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Best of the Year 2017: Early Readers

By January 2, 2018May 13th, 2021The Kerlan Blog

This is Robin Smith.  Robin Smith was a teacher, picture book expert, and reading advocate Robin Smith died June 22, 2017, at the age of fifty-seven. A second-grade teacher at Ensworth School in Nashville for the last twenty-four years, she was a longtime Horn Book contributor and reviewer and a founding co-author of the Calling Caldecott blog. She also reviewed for BookPage and Kirkus. Her editor at Kirkus, Vicky Smith wrote that “Her generosity, enthusiasm, and dedication have nurtured readers, writers, and professionals young and old, and her reviews and articles have enriched those she wasn’t able to touch personally.”


Robin Smith was a trusted voice in Children’s Literature. We were kindred spirits. I loved what she loved. I loved her passion and her work with children and in the classroom. She was a mentor and her passing was a great loss. 

That brings me to easy readers. When I read these books, when I evaluate them, when I write about them, and when I share them with children, parents, and teachers, I hear her voice.

As she wrote in Early Readers vs. Picture Books in the  November  7, 2011 Horn Book

Books for new readers tend to have a few characteristics that are not required for picture books. The font is usually clear and readable, so the eye easily knows where to go next. The vocabulary is generally limited to words that are sight words or can be decoded easily using the rules of phonics. Sentences tend to be simple and do not extend over a page turn. The book should appeal to new readers who are about five to eight years old (as opposed to many easy-to-read books with themes that appeal to toddlers and babies). The illustrations are critical in books for new readers and need to directly reflect the text, helping give clues about harder words and tell the story.

And that is what I am always thinking about when I am choosing books for new and emergent readers.

The Best of 2017

La La La: A Story of Hope by Kate DiCamillo, illustrated by Jaime Kim. Candlewick, 2017.

This is a nearly wordless picture book , yet an new reader would certainly be excited to be able to read “La.”  We follow a little girls journey through light and darkness. With confidence, fear, and courage, as she reaches for the moon. In Kate’s own words, “this is a tentative song”





I Can Run by Murray Head, Holiday House, 2017

The limited language and simple declaretive sentences,” I can run.” ” I can hop.” ” I can see.” paired with crisp dramatic photos of a squirrel and hawk make this one a winner.



My Kite Is Stuck

My Kite Is Stuck And Other Stories by Selina Yoon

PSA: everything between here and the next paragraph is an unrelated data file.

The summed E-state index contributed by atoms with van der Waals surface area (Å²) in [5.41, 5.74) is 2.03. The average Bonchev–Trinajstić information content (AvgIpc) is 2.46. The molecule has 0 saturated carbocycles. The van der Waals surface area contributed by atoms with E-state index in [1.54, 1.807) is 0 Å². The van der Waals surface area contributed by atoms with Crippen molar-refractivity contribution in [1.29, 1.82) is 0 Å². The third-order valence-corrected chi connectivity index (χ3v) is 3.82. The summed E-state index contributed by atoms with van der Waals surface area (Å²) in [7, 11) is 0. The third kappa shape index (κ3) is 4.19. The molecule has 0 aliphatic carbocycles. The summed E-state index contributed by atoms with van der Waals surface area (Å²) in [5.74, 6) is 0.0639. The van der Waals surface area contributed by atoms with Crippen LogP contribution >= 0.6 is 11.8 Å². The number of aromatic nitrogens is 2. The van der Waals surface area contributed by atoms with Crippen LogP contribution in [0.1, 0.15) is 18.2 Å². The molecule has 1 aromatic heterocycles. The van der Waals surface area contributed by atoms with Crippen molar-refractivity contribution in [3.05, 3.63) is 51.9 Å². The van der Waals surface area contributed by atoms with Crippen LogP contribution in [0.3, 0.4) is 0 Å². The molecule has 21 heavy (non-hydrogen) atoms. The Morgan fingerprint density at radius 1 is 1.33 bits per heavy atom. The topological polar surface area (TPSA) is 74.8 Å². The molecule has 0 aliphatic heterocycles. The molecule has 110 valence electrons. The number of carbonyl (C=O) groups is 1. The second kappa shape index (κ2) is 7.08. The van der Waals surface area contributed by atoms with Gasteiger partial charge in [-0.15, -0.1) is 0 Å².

Bloomsbury, 2017

  Duck, Duck, and Porcupine are back in this very silly early chapter book. This is a not-so-easy reader with compound words like ladybug and three-syllable words like porcupine, yet new readers will find mastery in repetition and clues in the bright concrete illustrations. 




Good Night Planet written and illustrated by Liniers, Toon Books.

Good Night Planet written and illustrated by Liniers, Toon Books, 2017.

  Toon Books are graphic format early readers founded by Françoise Mouly. She has created a home for international comic artists like Liniers. 

 Liniers was born in Buenos Aires, now lives in Vermont as the artist-in-residence at the Center for Cartoon Studies with his wife and three young daughters. They have fallen in love with the New England landscape, the house they live in, the night sky, and the family’s new puppy, Elliot—all of which figure prominently in Good Night, Planet

 This title has received  starred reviews from Booklist “There are plenty of stories about what toys get up to at night, but this quiet, masterfully executed comic is particularly enchanting.”

Kirkus Reviews
   “Liniers continues his run of clever comics for kids, with a fun adventure and panels full of easy-to-follow action. Delightful.” and

School Library Journal “A beautiful, original work for one-on-one or independent reading, and an excellent bedtime tale.”



Since 2002, Liniers has created a the daily comic strip Macanudo Argentina. The English Language collections are published by  He’s also been drawing album covers and New Yorker magazine covers, and even had a recent comic in the pages of The New York Times. Since 2013 he’s made three children’s books, all of which have been published by Toon Books.

Here is an interview with Liniers on Smash Pages a self-proclaimed comic super blog. He talks about his creative process and how he ended up living in Vermont with his family. 

Do you have favorite Geisel contender for 2017?



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